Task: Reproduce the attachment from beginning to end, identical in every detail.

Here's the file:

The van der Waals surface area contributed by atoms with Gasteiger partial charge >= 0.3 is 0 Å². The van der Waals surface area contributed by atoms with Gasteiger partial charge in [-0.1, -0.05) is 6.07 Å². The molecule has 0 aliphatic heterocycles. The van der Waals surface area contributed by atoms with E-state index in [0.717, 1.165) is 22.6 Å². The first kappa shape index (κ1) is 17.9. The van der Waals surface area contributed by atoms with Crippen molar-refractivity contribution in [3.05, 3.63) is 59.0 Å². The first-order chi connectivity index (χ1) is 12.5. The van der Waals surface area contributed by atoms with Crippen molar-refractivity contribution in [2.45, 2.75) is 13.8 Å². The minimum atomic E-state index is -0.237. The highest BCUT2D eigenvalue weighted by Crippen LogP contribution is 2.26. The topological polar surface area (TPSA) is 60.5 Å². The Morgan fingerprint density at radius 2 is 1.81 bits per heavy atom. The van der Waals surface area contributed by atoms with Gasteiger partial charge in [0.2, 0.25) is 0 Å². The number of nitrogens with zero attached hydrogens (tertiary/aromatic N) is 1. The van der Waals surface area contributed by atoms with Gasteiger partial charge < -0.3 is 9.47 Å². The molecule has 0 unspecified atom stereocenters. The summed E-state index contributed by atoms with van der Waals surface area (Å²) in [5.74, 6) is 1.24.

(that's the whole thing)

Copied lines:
The van der Waals surface area contributed by atoms with Gasteiger partial charge >= 0.3 is 0 Å². The van der Waals surface area contributed by atoms with Gasteiger partial charge in [-0.1, -0.05) is 6.07 Å². The molecule has 0 aliphatic heterocycles. The van der Waals surface area contributed by atoms with E-state index in [0.717, 1.165) is 22.6 Å². The first kappa shape index (κ1) is 17.9. The van der Waals surface area contributed by atoms with Crippen molar-refractivity contribution in [3.05, 3.63) is 59.0 Å². The first-order chi connectivity index (χ1) is 12.5. The van der Waals surface area contributed by atoms with Crippen molar-refractivity contribution in [2.45, 2.75) is 13.8 Å². The minimum atomic E-state index is -0.237. The highest BCUT2D eigenvalue weighted by Crippen LogP contribution is 2.26. The topological polar surface area (TPSA) is 60.5 Å². The Morgan fingerprint density at radius 2 is 1.81 bits per heavy atom. The van der Waals surface area contributed by atoms with Gasteiger partial charge in [0.2, 0.25) is 0 Å². The number of nitrogens with zero attached hydrogens (tertiary/aromatic N) is 1. The van der Waals surface area contributed by atoms with Gasteiger partial charge < -0.3 is 9.47 Å². The molecule has 0 unspecified atom stereocenters. The summed E-state index contributed by atoms with van der Waals surface area (Å²) in [5.74, 6) is 1.24.